If you are here to learn how to create preset in Lightroom, you’ve come to the right place. Because in today’s article, I will show you how you can create your own presets using my proven preset development method.
If you are just looking for information on creating a preset, below are step-by-step instructions.
Here’s how to create preset in Lightroom:
For in-depth details on creating landscape specific preset, check the tutorial below.
In today’s article, I want to go beyond the standard instructions where you tell people to edit the image in Lightroom any way they want and save all the editing steps as a preset.
This tutorial will give you very actionable instructions on how to create a universal preset that will work with 90% of landscape images. The preset you will keep reusing for years to come.
Landscape photos we take will vary depending on lighting conditions, the type of landscapes, and your shooting style. And if you go too deep into the Lightroom editing process and try to save your edits as a preset, the preset won’t be very useful. It will be too specific for a particular image and might work only with a tiny percentage of your landscape photos. Its usefulness will be minimal.
The goal is to create a foundational preset that covers around 80% of any landscape photo post-processing. And the rest, 20% or so, will require a custom intervention to make every photo unique.
Let’s get started.
For today’s tutorial, I selected the image I took in Sequoia National Park in California. It is an excellent image to create a foundational preset because it has most of the components of a typical landscape photograph, such as extended dynamic range, vegetation in the foreground, and atmospheric fog in the background.
Let’s start creating a genetic landscape Lightroom preset.
When I start editing any landscape photo, the first step is to see if I can improve the composition by cropping it.
In this case, I can improve the photo by making the compositing tighter.
I used the Crop Overlay (R) tool to crop the image but preserved the original aspect ratio.
Please note that cropping adjustment will not be a part of the preset; I just wanted to follow my regular photo editing routine.
Next step, I had to make sure that all horizontal lines of the photo were horizontal and all vertical were perfectly vertical.
In most landscape photos, you have to ensure that the horizon is straight. And if it is not, you have to fix it.
In my case, I did not have a problem with the horizon because the sequoia forest shields it. But I had another issue which is typical for landscape captures; the vertical lines needed to be straightened.
When I took the shot, I tilted the camera backward, and as a result, the trees in the photo converged from the bottom to the top, which did not look natural.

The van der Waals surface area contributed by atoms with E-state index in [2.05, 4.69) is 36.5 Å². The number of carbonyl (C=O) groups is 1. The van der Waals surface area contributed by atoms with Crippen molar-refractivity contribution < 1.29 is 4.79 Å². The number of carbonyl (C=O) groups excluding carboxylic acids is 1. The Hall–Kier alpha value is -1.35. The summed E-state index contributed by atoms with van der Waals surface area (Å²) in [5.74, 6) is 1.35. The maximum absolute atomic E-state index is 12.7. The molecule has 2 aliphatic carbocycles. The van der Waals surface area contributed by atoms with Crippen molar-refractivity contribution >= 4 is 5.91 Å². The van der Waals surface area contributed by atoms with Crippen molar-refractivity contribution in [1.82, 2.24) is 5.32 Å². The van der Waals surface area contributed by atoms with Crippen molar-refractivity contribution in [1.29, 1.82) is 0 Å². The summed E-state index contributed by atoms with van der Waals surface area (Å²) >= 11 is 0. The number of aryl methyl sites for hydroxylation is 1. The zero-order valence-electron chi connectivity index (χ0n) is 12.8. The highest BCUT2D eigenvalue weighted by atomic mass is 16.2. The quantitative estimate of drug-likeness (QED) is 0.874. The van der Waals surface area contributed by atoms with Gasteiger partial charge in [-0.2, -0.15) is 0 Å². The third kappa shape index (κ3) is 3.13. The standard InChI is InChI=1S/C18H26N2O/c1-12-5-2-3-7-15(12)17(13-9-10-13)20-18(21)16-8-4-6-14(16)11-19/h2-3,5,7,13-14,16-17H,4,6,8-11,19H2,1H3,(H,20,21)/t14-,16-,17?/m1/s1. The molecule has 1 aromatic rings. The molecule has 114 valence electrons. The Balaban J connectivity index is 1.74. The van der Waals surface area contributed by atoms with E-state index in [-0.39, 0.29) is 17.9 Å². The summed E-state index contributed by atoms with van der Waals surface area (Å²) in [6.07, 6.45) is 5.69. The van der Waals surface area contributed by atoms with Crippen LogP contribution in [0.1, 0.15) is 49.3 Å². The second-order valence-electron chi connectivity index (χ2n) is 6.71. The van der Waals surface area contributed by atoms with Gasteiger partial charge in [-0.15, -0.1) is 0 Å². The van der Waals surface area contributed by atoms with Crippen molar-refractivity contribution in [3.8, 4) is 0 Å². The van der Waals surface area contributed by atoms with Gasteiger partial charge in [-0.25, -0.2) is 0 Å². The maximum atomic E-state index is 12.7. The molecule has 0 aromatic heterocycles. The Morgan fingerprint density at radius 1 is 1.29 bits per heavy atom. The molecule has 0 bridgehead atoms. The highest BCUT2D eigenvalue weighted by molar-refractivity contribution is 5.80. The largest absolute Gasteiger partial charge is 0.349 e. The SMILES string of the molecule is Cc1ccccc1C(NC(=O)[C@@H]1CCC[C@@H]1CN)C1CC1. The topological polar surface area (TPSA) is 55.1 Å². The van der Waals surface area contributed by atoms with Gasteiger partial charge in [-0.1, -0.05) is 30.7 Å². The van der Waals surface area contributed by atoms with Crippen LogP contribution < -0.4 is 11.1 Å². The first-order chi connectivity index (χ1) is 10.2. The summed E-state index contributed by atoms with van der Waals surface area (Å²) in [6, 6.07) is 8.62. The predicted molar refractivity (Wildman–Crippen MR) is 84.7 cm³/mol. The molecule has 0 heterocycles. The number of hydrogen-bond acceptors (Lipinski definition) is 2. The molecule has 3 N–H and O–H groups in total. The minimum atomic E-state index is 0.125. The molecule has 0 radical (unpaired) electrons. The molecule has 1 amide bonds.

I fixed it quickly by moving the Vertical slider from the Transform editing panel to the left.
In the end, I had an image with improved composition and sound geometry.
I could move to the processing.
When we shoot landscapes, as a rule, we deal with scenes with an extended dynamic range. This image was not an exception. For me, the first step of processing was to maximize the dynamic range of the original RAW image.
I did it by recovering the highlights and lifting the shadows.
I moved the Highlights slider to the left (-100) and the Shadows slider to the right (100).
But it was not enough. I was concerned that I might clip the shadows or highlights in the following steps when working on contrast.
I extended the dynamic range further by using the White and Black sliders.
Now, if you check the Histogram of the edited image, you can see how it differs from the original one.
In the original image, I hardly had any midtones; the majority of image pixels were distributed across shadows and highlights.
After recovering the highlights and lifting shadows, the Histogram indicates that most pixes are now in midtones. It is a more balanced photo, which will be easier to edit.
But you can also notice that the image looks blunt with no contrast and colors. I needed to balance it by increasing the contrast and saturation.
I prefer to avoid addressing the contrast and saturation in the Basic panel because it is easy to clip the shadows during the contrast increase and oversaturate specific colors when using the saturation and vibrancy sliders.
To avoid future problems, I only slightly increased the contrast and saturation in the Basic panel to compensate for the reduction of shadows and highlights.
The Tone Curve panel is my preferred place to adjust the contrast of the landscape images. It allows me to protect the highlights and shadows and only work with the midtones when adjusting the contrast.